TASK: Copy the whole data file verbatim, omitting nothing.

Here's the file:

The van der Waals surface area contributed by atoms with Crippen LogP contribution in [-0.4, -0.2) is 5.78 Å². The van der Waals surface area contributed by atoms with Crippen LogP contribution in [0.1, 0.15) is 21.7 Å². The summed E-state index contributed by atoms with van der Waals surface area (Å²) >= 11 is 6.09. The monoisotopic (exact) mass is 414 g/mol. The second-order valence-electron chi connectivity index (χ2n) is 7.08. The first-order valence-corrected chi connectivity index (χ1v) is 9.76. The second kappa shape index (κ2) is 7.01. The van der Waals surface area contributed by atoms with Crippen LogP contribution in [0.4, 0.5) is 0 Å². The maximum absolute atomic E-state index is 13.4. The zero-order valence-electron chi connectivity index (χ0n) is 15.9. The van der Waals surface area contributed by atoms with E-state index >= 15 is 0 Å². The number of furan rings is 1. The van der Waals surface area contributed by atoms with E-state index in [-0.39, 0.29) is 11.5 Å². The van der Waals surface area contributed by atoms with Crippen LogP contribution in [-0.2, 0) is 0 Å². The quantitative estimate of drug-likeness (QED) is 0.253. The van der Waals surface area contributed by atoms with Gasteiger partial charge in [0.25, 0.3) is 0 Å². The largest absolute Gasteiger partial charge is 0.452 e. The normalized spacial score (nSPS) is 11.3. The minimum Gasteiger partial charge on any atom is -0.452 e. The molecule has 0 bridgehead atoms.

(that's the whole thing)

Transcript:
The van der Waals surface area contributed by atoms with Crippen LogP contribution in [-0.4, -0.2) is 5.78 Å². The van der Waals surface area contributed by atoms with Crippen LogP contribution in [0.1, 0.15) is 21.7 Å². The summed E-state index contributed by atoms with van der Waals surface area (Å²) >= 11 is 6.09. The monoisotopic (exact) mass is 414 g/mol. The second-order valence-electron chi connectivity index (χ2n) is 7.08. The first-order valence-corrected chi connectivity index (χ1v) is 9.76. The second kappa shape index (κ2) is 7.01. The van der Waals surface area contributed by atoms with Crippen LogP contribution in [0.4, 0.5) is 0 Å². The maximum absolute atomic E-state index is 13.4. The zero-order valence-electron chi connectivity index (χ0n) is 15.9. The van der Waals surface area contributed by atoms with E-state index >= 15 is 0 Å². The number of furan rings is 1. The van der Waals surface area contributed by atoms with E-state index in [-0.39, 0.29) is 11.5 Å². The van der Waals surface area contributed by atoms with Crippen LogP contribution in [-0.2, 0) is 0 Å². The quantitative estimate of drug-likeness (QED) is 0.253. The van der Waals surface area contributed by atoms with Gasteiger partial charge in [0.25, 0.3) is 0 Å². The largest absolute Gasteiger partial charge is 0.452 e. The normalized spacial score (nSPS) is 11.3. The minimum Gasteiger partial charge on any atom is -0.452 e. The molecule has 0 bridgehead atoms.